Is there such a thing as a complexity quotient at school--the number that defines the amount of complexity a child or educator faces during a school day.
The quotient would be culled by factors such as numbers of teachers, classes, transitions, different projects, supports, expectations, language, and more.
One theory I have about students who don't succeed in school is that their complexity quotient is too large or too small and does not fit their needs.
For example if you're a struggling student and your complexity quotient is 25, that's probably too much to navigate for success. Instead a consistent complexity of quotient of 5 or 6 would probably lead to success as the child with that quotient would have fewer teachers/content and greater time thus developing depth of relationship and learning which may lead to greater confidence and success.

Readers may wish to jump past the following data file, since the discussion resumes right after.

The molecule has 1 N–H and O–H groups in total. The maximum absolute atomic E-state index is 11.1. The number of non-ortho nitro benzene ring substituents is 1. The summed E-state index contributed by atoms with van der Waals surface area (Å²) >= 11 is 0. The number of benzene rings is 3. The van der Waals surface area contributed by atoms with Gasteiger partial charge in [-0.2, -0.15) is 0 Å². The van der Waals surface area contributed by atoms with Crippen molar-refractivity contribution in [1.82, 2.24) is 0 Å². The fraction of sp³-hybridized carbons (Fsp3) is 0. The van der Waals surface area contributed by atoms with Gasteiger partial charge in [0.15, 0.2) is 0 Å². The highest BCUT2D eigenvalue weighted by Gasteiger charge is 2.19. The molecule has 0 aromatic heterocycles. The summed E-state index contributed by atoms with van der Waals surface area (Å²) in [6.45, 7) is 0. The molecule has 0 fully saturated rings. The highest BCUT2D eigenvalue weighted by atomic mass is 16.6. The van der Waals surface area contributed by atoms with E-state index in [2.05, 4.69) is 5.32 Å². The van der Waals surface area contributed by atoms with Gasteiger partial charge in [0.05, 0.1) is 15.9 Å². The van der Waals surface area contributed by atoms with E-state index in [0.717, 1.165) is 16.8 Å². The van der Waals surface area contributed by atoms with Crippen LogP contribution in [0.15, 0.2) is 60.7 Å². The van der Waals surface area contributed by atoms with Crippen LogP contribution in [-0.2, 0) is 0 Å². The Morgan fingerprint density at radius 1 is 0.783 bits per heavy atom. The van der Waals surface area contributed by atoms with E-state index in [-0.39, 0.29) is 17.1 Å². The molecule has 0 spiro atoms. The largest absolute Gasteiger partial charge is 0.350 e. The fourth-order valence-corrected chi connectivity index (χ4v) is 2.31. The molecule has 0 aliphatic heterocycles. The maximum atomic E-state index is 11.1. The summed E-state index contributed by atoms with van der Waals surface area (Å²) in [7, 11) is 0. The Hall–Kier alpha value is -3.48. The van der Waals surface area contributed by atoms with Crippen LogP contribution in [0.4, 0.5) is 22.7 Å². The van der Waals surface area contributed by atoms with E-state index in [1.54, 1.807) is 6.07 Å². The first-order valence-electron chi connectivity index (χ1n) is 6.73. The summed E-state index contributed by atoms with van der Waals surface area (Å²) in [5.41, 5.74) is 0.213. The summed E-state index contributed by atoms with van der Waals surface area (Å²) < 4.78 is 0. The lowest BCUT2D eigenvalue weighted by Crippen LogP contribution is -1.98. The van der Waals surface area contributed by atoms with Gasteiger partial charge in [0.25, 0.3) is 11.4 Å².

This probably connects to the "slow learning" movement that's everywhere in the cybersphere right now.
The complexity quotient affects educators too. In the past, I was challenged by a very high complexity quotient at work--I had many subjects/standards to teach and multiple leaders to confer with weekly. I felt like this quotient led to a diluted program. Now I have a much smaller complexity quotient and I have found my work to be deeper, better, and more satisfying.
How do you define the "complexity quotient" with regard to teaching/learning? What other words can we use to depict this issue that affects student/educator success and happiness?